I guess dreams can come true.
The Huskers just might be going to the Champs Sports Bowl after all.
A trip to Orlando before Christmas? A football season in the books before Santa hits the chimney? It's a football writer's dream.
Now I know it's not the ideal scenario for a program used to playing closer to New Year's. You'll be happy to know the Holiday Bowl still has one eye on the Huskers. But all things considered, a Dec. 21 trip to the former Tangerine Bowl sounds pretty good right now.
If the Huskers do in fact make it 36 bowl appearances in a row, they can give a Florida Citrus salute to a guy from Pender named Bill Busch. For a moment around the lunch hour Saturday, Busch became Boston Red Sox reliever Keith Foulke. He was mobbed by fellow coaches. He was the man.
The curse of the Nebraska special teams was no more.
Busch was no longer the whipping boy of the staff.
The Husker special-teams coordinator has taken quite a beating this season, mainly because of NU's early special-teams struggles. He was ripped by fans on the coaches' radio show last week.
"You take some shots," he said. "It's part of the game."
Busch and his special teamers fired back Saturday. The ex-Utah assistant must have been pumped up by the presence of Ute legend Rick Majerus, because Busch's boys had a heck of a day.
The key play came midway through the second quarter when Andrew Shanle fired through the Missouri line and blocked a punt by Matt Hoenes. The ball bounced perfectly into the hands of Adam Ickes, who took it 16 yards for the only touchdown NU needed in a 24-3 victory.
"(Shanle) blocked it because he blocks them in practices, and he practices that hard every day," Busch said. "It wasn't a magic play. It's something we've worked on. We've repped it. He does it so good. He understands the technique, and he executed it."
No, it wasn't magic. It was the result of Busch's design work. That's why he got so many hugs and high-fives from fellow coaches after the play.
"He saw something on film, that we could get to their punter, and it worked. It was a great scheme and design by him," said running backs coach Randy Jordan. "We just tried to attack the middle and cross them up.
"We practice blocking punts all the time. It was just good to see that we were finally able to get one and finally scoop and score."
The play set the tone for the game, which was won by NU's defense and special teams. Busch, a Nebraska Wesleyan grad who also coaches NU's outside linebackers, and defensive coordinator Kevin Cosgrove, another subject of criticism the last few weeks, came through in the Huskers' biggest game of the season.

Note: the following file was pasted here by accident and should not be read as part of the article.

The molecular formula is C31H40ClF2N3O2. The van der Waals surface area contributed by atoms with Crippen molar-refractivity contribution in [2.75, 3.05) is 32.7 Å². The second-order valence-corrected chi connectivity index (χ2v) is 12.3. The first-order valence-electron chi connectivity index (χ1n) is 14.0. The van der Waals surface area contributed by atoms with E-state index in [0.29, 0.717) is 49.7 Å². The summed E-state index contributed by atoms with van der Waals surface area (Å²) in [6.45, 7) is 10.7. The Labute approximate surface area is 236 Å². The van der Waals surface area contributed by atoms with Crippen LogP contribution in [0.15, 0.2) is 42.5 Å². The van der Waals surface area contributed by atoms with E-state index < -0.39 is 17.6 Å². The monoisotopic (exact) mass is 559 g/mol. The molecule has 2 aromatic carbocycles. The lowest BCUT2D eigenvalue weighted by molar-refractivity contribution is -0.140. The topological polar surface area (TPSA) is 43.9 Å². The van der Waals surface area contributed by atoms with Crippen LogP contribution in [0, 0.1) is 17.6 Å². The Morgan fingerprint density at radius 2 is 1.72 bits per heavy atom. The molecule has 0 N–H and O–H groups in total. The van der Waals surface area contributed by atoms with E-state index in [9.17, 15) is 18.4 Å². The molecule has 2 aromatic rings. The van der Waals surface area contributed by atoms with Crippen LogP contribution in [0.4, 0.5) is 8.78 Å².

A loss Saturday could have easily sent the Huskers to a 5-6 or 4-7 finish. Instead, they have a solid shot at 7-4, which is about what most folks expected when the season started. Let's ease up on the Big 12 championship game talk for now.
"We had to have it in this game," Busch said. "Studies have been done. When you block a punt, 90 percent of the time, you're going to win."
And it's darn near 100 percent when the opposing punter gives you another touchdown with a dropped snap. That's what happened to Hoenes and the Tigers in the third quarter.
There were other big special-teams moments for NU, certainly enough to offset the punt the Tigers partially blocked to set up their only scoring drive of the game.
Brandon Jackson had a 40-yard kickoff return. The Husker coverage units didn't allow much. Sandro DeAngelis kicked a 41-yard field goal into the wind to give the Huskers a 3-0 lead, and punter Sam Koch was brilliant in sticking Mizzou inside its own 20 on five of his 10 punts.
"I thought (Koch's) role was significant because of the wind conditions, early on pinning people down inside, utilizing the field position that we did," said NU head coach Bill Callahan. "And you look at Sandro and the field goal he booted into the wind, I thought it all came alive today."
Who knows? After a rough ride the last few weeks, the Huskers might be headed for Disney World on the Scoop and Score Express.
Reach John Mabry at 473-7320 or firstname.lastname@example.org.